How the policy defines disability is a critical element of the coverage. Whether an individual policyholder will receive benefit payments is closely linked to this definition. Generally, disability income policies define disability in three ways: total disability, partial disability, and residual disability.
Total disability – The broadest definition of total disability is centered on the concept of the insured’s own occupation. This is the best definition of disability from the policyholder’s point of view. Under this definition of disability, insured policyholders will qualify for disability income payments if they are unable to perform the major functions of their own regular occupation. In other words, if a surgeon is unable to perform surgery, the insurer will consider her disabled for purposes of this type of definition. As mentioned earlier in this chapter, this inability to perform the duties of one’s occupation may arise as the result of either an injury or an illness.
Technically, an insured individual with this definition of disability could become disabled and unable to work in his own occupation, begin collecting disability benefits, return to work in another field, and still continue to collect disability benefits. In response to this possibility, some policies use a modified own-occupation definition of disability. This modified definition generally provides that insureds who become disabled and cannot work in their own occupation will receive benefits unless those individuals decide (and are able) to return to employment in another occupation.
Still other policies use a definition of total disability that changes over time. Basically this approach provides that the insurer will apply the own-occupation rule for the first few policy years that the insureds cannot work in their own occupation. Then, after this relatively short time period (two years or so, typically), the insureds will continue to receive benefits only if they are still unable to work in any occupation for which they are suited by education and training. Thus, if the surgeon mentioned above, could work in a research setting or a teaching setting, she might not qualify to continue receiving disability income benefits.
Partial disability – Partial disabilities are those in which the insured individuals cannot perform some of the duties of their own occupation, but can perform other duties of their own occupation. After a period of total disability–when the insureds can return to work and perform some of their duties–their policies will pay a partial disability income benefit such as 50 percent of their total disability benefit payment.
Residual disability – Some disability income policies will pay a benefit for a residual disability. These policies provide benefits based on how much income an individual has lost. Some policies simply require a loss of earnings as the result of a disability caused either by an accident or an illness. Others may require a prior period of total disability.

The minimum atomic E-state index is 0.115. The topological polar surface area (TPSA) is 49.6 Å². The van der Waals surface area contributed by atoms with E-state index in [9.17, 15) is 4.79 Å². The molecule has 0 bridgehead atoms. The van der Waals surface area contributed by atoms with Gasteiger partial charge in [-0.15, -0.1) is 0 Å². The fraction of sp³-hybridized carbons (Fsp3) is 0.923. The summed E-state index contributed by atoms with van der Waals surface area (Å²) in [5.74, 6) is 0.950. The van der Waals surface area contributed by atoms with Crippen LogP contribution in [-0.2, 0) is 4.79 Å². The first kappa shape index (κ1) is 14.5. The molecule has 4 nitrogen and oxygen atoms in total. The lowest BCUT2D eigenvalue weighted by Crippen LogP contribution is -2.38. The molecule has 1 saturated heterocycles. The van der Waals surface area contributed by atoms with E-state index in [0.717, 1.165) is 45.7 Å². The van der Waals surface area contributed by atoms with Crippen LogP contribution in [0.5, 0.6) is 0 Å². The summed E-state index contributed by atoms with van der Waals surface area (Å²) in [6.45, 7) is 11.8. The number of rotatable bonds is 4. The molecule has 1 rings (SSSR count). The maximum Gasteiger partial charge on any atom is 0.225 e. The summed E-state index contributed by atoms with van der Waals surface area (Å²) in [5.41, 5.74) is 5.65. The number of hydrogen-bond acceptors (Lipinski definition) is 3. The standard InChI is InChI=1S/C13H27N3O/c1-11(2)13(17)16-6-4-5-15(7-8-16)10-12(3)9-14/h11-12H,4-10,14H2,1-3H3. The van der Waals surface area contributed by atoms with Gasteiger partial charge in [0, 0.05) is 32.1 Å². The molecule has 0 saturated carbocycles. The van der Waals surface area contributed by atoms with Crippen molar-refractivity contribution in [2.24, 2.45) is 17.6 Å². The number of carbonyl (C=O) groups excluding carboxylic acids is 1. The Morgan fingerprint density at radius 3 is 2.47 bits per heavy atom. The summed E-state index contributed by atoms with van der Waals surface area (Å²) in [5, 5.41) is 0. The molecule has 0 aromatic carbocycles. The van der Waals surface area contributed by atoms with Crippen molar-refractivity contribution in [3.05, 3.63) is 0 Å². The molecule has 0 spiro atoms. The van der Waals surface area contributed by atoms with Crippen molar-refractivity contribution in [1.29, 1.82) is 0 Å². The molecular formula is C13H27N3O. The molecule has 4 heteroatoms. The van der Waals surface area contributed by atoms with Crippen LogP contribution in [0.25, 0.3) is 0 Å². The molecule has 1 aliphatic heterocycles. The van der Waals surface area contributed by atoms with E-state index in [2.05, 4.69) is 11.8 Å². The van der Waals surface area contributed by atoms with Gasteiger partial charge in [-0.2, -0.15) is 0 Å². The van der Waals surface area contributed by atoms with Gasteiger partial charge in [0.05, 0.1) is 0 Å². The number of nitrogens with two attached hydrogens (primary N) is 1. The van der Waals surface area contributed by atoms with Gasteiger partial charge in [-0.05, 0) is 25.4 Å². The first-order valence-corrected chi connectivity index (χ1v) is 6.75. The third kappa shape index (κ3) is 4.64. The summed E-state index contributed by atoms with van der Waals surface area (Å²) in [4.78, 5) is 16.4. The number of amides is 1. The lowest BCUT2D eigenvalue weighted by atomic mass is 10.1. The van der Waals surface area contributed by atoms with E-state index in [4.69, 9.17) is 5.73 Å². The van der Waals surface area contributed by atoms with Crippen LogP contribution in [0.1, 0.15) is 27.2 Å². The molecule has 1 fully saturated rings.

A second type of residual disability provision comes into play in a situation where individuals are first totally disabled and then recover to the point where they can resume work but not at the same income level as before the disability. The residual disability benefit will pay the difference between the insureds’ pre-disability income and the amount they are able to earn after their disability. This type of benefit is probably most easily understood with an example.
Example. Assume that Mr. Jones earns $8,000 per month before he becomes disabled. After six months, he is able to return to work but earns only $5,000. The residual disability benefit would pay Mr. Jones $3,000 per month, the difference between the $8,000 pre-disability amount and the current monthly income of $5,000.
A policy may pay residual disability benefits on a pro-rata basis according to the percentage of pre-disability earnings lost, or may pay benefits on a sliding scale based on earnings lost. For example, with a pro-rata policy, individuals with a $3,000 monthly disability benefit who lose 60 percent of their pre-disability earnings would receive a $1,800 monthly benefit (60 percent of $3,000). With a sliding scale policy, individuals with a loss of earnings between 20 and 50 percent might receive a 50 percent benefit. With a loss of earnings between 50 and 80 percent, they might receive a pro-rata benefit amount. With lost earnings of greater than 80 percent, they might receive 100 percent of the full disability benefit.
Recurrent disability – This definition of disability addresses when insurers deem a period of disability to have ended. Generally, if insured policyholders have been found to be totally disabled and then their condition improves to the point where they are no longer disabled, this provision says that if a new period of disability begins within (typically) six months of the end of the prior period, the insurer will deem the two periods as being one continuous period of disability. When this is the case, the insured policyholders then do not have to satisfy the elimination period again.
Reproduced with permission. Copyright The National Underwriter Co. Division of ALM